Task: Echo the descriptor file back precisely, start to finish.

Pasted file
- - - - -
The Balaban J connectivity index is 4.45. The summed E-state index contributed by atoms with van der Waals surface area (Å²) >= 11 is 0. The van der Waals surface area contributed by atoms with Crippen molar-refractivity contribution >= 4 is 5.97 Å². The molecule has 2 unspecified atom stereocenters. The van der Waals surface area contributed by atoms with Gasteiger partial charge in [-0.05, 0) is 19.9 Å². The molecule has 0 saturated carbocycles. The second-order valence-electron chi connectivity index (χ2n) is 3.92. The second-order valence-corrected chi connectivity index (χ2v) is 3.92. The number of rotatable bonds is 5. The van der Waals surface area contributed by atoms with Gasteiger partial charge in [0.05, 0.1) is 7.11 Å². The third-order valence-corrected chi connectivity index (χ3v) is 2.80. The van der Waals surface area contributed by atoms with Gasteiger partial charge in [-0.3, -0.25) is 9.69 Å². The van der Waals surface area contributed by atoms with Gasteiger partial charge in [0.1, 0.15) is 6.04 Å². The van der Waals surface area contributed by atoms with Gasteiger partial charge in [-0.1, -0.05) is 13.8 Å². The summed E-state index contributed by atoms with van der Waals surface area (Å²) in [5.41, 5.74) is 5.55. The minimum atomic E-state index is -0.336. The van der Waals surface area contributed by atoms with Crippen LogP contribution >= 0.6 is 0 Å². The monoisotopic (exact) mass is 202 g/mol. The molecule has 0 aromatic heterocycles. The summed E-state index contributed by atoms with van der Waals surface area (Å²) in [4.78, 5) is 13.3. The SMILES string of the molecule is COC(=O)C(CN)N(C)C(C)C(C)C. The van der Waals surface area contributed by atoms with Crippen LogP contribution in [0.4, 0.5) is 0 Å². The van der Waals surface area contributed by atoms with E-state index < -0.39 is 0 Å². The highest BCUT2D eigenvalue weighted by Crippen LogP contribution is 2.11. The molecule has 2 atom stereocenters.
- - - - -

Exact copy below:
The Balaban J connectivity index is 4.45. The summed E-state index contributed by atoms with van der Waals surface area (Å²) >= 11 is 0. The van der Waals surface area contributed by atoms with Crippen molar-refractivity contribution >= 4 is 5.97 Å². The molecule has 2 unspecified atom stereocenters. The van der Waals surface area contributed by atoms with Gasteiger partial charge in [-0.05, 0) is 19.9 Å². The molecule has 0 saturated carbocycles. The second-order valence-electron chi connectivity index (χ2n) is 3.92. The second-order valence-corrected chi connectivity index (χ2v) is 3.92. The number of rotatable bonds is 5. The van der Waals surface area contributed by atoms with Gasteiger partial charge in [0.05, 0.1) is 7.11 Å². The third-order valence-corrected chi connectivity index (χ3v) is 2.80. The van der Waals surface area contributed by atoms with Gasteiger partial charge in [-0.3, -0.25) is 9.69 Å². The van der Waals surface area contributed by atoms with Gasteiger partial charge in [0.1, 0.15) is 6.04 Å². The van der Waals surface area contributed by atoms with Gasteiger partial charge in [-0.1, -0.05) is 13.8 Å². The summed E-state index contributed by atoms with van der Waals surface area (Å²) in [5.41, 5.74) is 5.55. The minimum atomic E-state index is -0.336. The van der Waals surface area contributed by atoms with Crippen LogP contribution >= 0.6 is 0 Å². The monoisotopic (exact) mass is 202 g/mol. The molecule has 0 aromatic heterocycles. The summed E-state index contributed by atoms with van der Waals surface area (Å²) in [4.78, 5) is 13.3. The SMILES string of the molecule is COC(=O)C(CN)N(C)C(C)C(C)C. The van der Waals surface area contributed by atoms with Crippen LogP contribution in [0.4, 0.5) is 0 Å². The van der Waals surface area contributed by atoms with E-state index < -0.39 is 0 Å². The highest BCUT2D eigenvalue weighted by Crippen LogP contribution is 2.11. The molecule has 2 atom stereocenters.